|Megan at 21 weeks gestation, before the worries began.|
Around 23 weeks, I had my appointment in the hospital’s perinatal unit. I took the afternoon off work and went alone. The technician performed an ultrasound and then left me lying on my back on the table in a dim exam room while she fetched the doctor. I still had my pants pushed down around my hips with gel on my belly because the doctor would want to take a look himself. I waited for at least 30 minutes. I brought a book to read, but it was dark and I wasn’t in a comfortable position to do much reading. I grew worried and irritated.
The specialist, a man in his 40s, finally whisked in and glided the ultrasound device around on my belly for a few minutes. He asked if I knew why I was there that day. I explained in awkward, lay-person terms. The next few minutes blurred together as he said things like, “This kid could have brain damage,” and “In case you were wondering, you’re too far along in your pregnancy to terminate.”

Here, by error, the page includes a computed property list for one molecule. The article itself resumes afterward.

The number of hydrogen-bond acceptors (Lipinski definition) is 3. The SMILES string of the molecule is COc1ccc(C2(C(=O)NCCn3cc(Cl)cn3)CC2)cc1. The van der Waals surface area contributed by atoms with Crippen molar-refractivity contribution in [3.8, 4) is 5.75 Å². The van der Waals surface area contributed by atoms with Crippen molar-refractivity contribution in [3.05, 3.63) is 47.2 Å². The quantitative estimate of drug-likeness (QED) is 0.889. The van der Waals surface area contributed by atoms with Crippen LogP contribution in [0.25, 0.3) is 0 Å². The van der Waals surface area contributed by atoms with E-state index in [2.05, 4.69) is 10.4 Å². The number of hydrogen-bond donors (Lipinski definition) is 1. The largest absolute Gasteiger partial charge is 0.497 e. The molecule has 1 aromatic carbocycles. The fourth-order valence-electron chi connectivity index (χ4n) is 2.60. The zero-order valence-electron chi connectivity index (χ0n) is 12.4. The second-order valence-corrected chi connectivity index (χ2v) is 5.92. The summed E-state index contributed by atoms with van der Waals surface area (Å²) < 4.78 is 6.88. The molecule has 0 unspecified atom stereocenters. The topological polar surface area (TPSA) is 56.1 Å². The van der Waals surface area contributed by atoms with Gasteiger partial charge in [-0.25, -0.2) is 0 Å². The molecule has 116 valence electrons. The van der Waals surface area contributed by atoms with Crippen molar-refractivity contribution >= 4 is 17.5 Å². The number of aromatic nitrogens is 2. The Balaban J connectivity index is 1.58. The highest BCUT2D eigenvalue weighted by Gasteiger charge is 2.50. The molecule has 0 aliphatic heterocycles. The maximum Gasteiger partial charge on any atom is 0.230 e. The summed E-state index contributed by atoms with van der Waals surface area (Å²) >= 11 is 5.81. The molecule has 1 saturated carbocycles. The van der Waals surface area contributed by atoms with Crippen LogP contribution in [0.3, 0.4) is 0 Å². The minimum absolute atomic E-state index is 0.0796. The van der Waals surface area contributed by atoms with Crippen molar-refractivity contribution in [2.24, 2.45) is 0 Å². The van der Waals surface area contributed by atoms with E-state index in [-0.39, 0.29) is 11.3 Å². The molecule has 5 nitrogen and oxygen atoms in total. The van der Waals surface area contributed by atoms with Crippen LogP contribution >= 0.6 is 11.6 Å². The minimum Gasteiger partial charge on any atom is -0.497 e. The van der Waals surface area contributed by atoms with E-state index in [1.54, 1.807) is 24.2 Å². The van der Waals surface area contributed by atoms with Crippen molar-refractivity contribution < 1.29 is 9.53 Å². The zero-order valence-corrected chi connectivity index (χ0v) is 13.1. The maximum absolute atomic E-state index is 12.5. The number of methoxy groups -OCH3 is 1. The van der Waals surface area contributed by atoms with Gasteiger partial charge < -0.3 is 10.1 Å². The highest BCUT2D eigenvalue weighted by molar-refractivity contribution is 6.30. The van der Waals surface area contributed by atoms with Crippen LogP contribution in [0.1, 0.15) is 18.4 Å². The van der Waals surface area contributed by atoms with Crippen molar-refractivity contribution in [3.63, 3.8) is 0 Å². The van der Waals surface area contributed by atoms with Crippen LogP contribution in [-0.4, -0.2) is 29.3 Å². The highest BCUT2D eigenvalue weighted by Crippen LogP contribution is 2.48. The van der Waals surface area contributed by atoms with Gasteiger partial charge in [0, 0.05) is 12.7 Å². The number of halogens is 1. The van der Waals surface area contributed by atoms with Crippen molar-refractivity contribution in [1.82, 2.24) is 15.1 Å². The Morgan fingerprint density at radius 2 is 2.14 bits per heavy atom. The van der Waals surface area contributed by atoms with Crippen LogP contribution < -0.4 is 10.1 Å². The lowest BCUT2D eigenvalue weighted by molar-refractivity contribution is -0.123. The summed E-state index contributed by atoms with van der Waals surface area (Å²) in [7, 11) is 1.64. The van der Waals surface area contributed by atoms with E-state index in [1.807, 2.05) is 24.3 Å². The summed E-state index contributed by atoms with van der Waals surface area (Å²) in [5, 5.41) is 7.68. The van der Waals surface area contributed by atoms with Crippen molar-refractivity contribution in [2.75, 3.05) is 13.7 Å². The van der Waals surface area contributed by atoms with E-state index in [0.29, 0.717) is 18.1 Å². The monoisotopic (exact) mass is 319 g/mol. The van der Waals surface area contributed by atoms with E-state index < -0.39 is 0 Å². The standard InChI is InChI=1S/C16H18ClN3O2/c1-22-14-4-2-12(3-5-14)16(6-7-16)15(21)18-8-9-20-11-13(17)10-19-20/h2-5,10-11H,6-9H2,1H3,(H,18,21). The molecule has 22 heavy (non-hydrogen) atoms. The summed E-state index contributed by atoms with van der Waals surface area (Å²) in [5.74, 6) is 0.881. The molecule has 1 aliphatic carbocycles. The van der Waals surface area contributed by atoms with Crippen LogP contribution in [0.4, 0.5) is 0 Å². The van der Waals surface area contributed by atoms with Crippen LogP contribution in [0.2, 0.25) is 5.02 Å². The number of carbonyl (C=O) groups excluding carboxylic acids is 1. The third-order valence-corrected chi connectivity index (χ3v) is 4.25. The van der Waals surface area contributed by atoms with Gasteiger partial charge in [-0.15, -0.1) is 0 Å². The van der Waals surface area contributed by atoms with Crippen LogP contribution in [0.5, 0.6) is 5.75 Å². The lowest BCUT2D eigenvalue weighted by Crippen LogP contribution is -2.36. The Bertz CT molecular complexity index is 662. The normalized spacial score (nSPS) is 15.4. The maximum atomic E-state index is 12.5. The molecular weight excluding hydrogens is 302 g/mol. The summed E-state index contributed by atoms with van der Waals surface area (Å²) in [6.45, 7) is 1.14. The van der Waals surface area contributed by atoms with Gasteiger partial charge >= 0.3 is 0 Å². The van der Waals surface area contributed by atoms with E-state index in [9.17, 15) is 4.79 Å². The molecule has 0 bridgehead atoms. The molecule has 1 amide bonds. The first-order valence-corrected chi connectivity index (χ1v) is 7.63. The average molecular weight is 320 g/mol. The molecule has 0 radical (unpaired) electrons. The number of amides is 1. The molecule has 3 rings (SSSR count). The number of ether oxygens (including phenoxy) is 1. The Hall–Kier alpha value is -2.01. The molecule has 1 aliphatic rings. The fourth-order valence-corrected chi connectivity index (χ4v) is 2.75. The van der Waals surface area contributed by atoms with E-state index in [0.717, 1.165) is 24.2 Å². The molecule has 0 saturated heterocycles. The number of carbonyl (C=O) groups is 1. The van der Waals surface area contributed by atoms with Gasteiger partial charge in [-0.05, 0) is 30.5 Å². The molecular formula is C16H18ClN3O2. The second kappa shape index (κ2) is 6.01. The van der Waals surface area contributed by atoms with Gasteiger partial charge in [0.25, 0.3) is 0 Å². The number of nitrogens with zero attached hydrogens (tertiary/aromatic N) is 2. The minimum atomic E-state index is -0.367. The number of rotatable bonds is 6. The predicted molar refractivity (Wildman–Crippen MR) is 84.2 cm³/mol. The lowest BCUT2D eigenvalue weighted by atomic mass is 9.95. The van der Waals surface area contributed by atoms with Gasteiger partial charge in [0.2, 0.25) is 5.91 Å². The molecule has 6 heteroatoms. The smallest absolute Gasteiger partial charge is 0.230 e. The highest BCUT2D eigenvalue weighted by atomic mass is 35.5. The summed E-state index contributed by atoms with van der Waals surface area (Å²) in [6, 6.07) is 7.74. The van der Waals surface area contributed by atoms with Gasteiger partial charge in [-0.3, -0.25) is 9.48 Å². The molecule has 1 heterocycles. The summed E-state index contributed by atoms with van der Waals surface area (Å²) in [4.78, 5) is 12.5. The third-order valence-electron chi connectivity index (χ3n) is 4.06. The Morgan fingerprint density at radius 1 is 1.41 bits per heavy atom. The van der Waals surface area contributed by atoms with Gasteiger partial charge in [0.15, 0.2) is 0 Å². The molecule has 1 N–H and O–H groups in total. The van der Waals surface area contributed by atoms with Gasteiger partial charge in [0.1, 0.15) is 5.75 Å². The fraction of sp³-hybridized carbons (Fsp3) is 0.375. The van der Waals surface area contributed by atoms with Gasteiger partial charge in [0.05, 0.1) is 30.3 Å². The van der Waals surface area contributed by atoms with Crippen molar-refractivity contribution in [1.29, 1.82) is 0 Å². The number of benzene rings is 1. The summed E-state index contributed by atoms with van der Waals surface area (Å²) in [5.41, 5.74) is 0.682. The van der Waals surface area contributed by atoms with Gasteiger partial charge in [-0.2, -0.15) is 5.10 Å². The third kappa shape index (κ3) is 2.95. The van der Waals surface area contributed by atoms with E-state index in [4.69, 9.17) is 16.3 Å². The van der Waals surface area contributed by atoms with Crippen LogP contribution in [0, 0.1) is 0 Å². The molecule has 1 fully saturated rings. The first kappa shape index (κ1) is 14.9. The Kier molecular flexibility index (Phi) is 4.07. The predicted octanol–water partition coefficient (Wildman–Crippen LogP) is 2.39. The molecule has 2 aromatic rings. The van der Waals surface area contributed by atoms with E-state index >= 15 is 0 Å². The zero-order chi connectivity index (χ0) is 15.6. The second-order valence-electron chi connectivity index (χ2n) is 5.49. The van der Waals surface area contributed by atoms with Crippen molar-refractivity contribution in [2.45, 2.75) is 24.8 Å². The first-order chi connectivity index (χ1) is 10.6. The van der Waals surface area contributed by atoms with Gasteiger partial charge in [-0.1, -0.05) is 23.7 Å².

“I wasn’t wondering,” I said.
“Do you want to speak with a genetic counselor?” he asked.
“Okay, I guess,” I said. “Do I need one? I really don’t know.”
A pretty young female genetic counselor with long blond hair sailed in and told me her name, handed me a business card, and disappeared. I thought counselors were supposed to be helpful, but I was not feeling reassured.
“You can also decide if you want an amniocentesis,” the doctor continued. “In the meantime, come back next week for a fetal echocardiogram.”
Somehow, I managed to wipe the goop off my belly, pull my pants up, and heft myself off the exam table. I felt numb as I drove home. Terms the doctor had thrown around like “brain damage” and “abortion” swirled through my head. I thought about amniocentesis, an invasive and sometimes miscarriage-inducing procedure. My husband, Josh, had just gotten home from work and was waiting to hear how things had gone. I told him the specialist was a jerk, and I cried.